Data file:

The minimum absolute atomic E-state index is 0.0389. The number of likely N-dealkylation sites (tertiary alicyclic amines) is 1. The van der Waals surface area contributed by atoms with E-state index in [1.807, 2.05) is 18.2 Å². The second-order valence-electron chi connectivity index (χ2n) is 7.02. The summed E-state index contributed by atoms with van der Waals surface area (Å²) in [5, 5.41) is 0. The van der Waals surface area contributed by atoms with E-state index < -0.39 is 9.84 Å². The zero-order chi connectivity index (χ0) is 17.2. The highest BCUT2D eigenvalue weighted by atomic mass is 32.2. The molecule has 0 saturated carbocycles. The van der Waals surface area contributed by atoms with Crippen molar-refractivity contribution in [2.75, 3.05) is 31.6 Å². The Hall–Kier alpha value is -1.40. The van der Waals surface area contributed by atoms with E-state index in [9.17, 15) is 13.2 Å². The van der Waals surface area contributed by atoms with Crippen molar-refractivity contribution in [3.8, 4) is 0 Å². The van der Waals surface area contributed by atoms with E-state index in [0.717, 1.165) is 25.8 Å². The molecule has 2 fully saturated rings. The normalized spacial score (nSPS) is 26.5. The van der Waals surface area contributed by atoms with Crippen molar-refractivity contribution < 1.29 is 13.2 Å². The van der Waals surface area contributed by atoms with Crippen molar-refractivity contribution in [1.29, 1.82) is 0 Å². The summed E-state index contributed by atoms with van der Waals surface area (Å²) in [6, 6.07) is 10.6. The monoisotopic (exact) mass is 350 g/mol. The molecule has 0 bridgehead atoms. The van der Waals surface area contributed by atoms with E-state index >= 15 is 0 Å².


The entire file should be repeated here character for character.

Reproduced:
The minimum absolute atomic E-state index is 0.0389. The number of likely N-dealkylation sites (tertiary alicyclic amines) is 1. The van der Waals surface area contributed by atoms with E-state index in [1.807, 2.05) is 18.2 Å². The second-order valence-electron chi connectivity index (χ2n) is 7.02. The summed E-state index contributed by atoms with van der Waals surface area (Å²) in [5, 5.41) is 0. The van der Waals surface area contributed by atoms with E-state index < -0.39 is 9.84 Å². The zero-order chi connectivity index (χ0) is 17.2. The highest BCUT2D eigenvalue weighted by atomic mass is 32.2. The molecule has 0 saturated carbocycles. The van der Waals surface area contributed by atoms with Crippen molar-refractivity contribution in [2.75, 3.05) is 31.6 Å². The Hall–Kier alpha value is -1.40. The van der Waals surface area contributed by atoms with E-state index in [9.17, 15) is 13.2 Å². The van der Waals surface area contributed by atoms with Crippen molar-refractivity contribution in [3.8, 4) is 0 Å². The van der Waals surface area contributed by atoms with E-state index in [0.717, 1.165) is 25.8 Å². The molecule has 2 fully saturated rings. The normalized spacial score (nSPS) is 26.5. The van der Waals surface area contributed by atoms with Crippen molar-refractivity contribution < 1.29 is 13.2 Å². The van der Waals surface area contributed by atoms with Crippen molar-refractivity contribution in [1.29, 1.82) is 0 Å². The summed E-state index contributed by atoms with van der Waals surface area (Å²) in [6, 6.07) is 10.6. The monoisotopic (exact) mass is 350 g/mol. The molecule has 0 bridgehead atoms. The van der Waals surface area contributed by atoms with E-state index >= 15 is 0 Å².